I’m using the term “chaplain” as my catch-all term for the people at Christian colleges involved in impacting students in specialized, relevant ways. It’s easier than writing “University Ministries director,” “spiritual life director,” “Vice President for Spiritual Development,” “Dean of the Chapel,” and so on. But that’s what I mean!
This week, I’m taking a look at Christian colleges and their connection to college ministry as a whole. This is a response to the criticism leveled at Christian schools on another blog, as I discussed yesterday.
I do believe that college ministers can learn much from each other. Today, I want to point out what Christian college chaplains bring to the table for the field of college ministry, elements we in other branches are wise to notice.
1. Academic development of their work. Of any group I’ve met in my research, Christian college chaplains seem most likely to take a seriously academic approach to spiritual development. Their world, clearly, is an academic one; they serve on the staff of a college or even as faculty. I would imagine the Master’s and Doctorate degrees per capita is highest in this branch, too. So it’s natural that this quality would show up strongly here.
So when I’ve met with these women and men, they regularly reference both Christian thinkers and secular thinkers. It’s common for chaplains to discuss generational research, psychological development theories, and a wide range of books (that they’ve actually read!). This kind of broad thought about the work of college ministry – which I would argue we need much more of in our field – seems to be the forte of many of these college ministers, the women and men “chaplain-ing” at Christian colleges.
2. Theological development of their methods and messages. Connected to this devotion to thinking about these things, many Christian college chaplains seem to have developed pretty rich understandings of what they do and the messages they present to students over time. While this attention obviously varies among these ministers, my guess would be that this kind of serious attention to methodology is more the “norm” here than in any other branch of college ministry.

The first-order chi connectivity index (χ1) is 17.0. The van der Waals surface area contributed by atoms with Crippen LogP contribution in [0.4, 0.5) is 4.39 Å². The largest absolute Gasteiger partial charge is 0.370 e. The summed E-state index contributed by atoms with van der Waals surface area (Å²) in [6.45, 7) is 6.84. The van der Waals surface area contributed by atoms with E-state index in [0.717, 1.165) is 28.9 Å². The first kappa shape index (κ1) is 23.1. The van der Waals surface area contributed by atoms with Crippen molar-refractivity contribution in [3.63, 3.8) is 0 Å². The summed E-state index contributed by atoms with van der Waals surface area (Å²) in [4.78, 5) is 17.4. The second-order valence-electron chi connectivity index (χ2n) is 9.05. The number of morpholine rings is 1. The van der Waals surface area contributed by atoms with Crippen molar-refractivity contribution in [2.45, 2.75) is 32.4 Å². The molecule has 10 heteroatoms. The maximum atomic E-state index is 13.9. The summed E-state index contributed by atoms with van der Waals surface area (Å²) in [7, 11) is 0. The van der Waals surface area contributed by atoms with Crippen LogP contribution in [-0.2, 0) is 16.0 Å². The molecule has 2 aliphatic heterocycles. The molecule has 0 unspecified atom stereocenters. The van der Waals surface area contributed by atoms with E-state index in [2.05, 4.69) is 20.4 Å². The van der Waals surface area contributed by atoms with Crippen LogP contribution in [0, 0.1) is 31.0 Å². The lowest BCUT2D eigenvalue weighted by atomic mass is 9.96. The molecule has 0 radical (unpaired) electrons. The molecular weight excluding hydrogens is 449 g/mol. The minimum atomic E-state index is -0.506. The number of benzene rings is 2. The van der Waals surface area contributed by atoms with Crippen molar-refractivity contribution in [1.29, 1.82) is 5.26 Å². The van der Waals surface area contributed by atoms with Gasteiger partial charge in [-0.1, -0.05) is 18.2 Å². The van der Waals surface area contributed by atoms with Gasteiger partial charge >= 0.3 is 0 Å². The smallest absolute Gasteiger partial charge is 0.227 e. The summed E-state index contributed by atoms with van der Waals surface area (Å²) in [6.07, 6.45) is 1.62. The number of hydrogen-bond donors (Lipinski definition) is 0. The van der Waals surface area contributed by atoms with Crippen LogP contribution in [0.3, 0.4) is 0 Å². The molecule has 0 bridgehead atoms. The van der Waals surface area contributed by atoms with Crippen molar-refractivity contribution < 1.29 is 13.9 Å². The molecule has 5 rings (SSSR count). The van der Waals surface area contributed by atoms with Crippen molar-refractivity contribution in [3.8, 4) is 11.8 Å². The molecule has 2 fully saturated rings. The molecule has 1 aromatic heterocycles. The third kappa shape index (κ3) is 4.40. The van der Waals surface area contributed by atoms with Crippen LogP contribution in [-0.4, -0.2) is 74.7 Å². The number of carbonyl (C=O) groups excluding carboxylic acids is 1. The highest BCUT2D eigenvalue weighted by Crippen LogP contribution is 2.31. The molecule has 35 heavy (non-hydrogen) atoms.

That includes helping students process big questions, whether they be theological “hot topics” or longstanding issues like churchmanship and ecclesiology. In chapel series, missions endeavors, service opportunities, and more, I’ve rarely – if ever – seen more attention paid to analyzing long-term development of students’ lives than in these environments.
3. Longevity. Again, this isn’t evident everywhere. But oftentimes chaplains end up shepherding college students for many, many years. Certainly, there are plenty of “lifers” in the other branches of college ministry, too. But I’m guessing that among Christian colleges, there may be a higher ratio of college ministers who have worked in college ministry – and often even worked in the same location – for 10+ years.
4. Fit with the institution. Clearly, when the institution is your employer, there’s usually going to be better assimilation there! (Although there are certainly Christian colleges where there is tension between ministers and administration.) But beyond that natural affinity, in many cases chaplains seem to have been able to connect well with the purposes of the institution and with individual staff, faculty, and administration members.
Even though chaplains may have a “head start” in that area, we can still notice the benefits – and work to emulate their connectedness. In many cases, even at secular schools, there is a real opportunity for much of our ministry to fit the institution in a way that is both edifying and glorifying. It’s not impossible to become seen as a “colleague” of the faculty and staff at your school, nor is it impossible for your ministry to be seen as invaluable to the campus community.
Written from Cedarville University, Cedarville, OH
Road Trip #11 update (Day 36)
yesterday’s T-shirt: the Spartan tribe of San Jose State University
new campus visits: Wilberforce University (#37), Central State University (#38)
(click here to see all the explorations from Road Trip #11)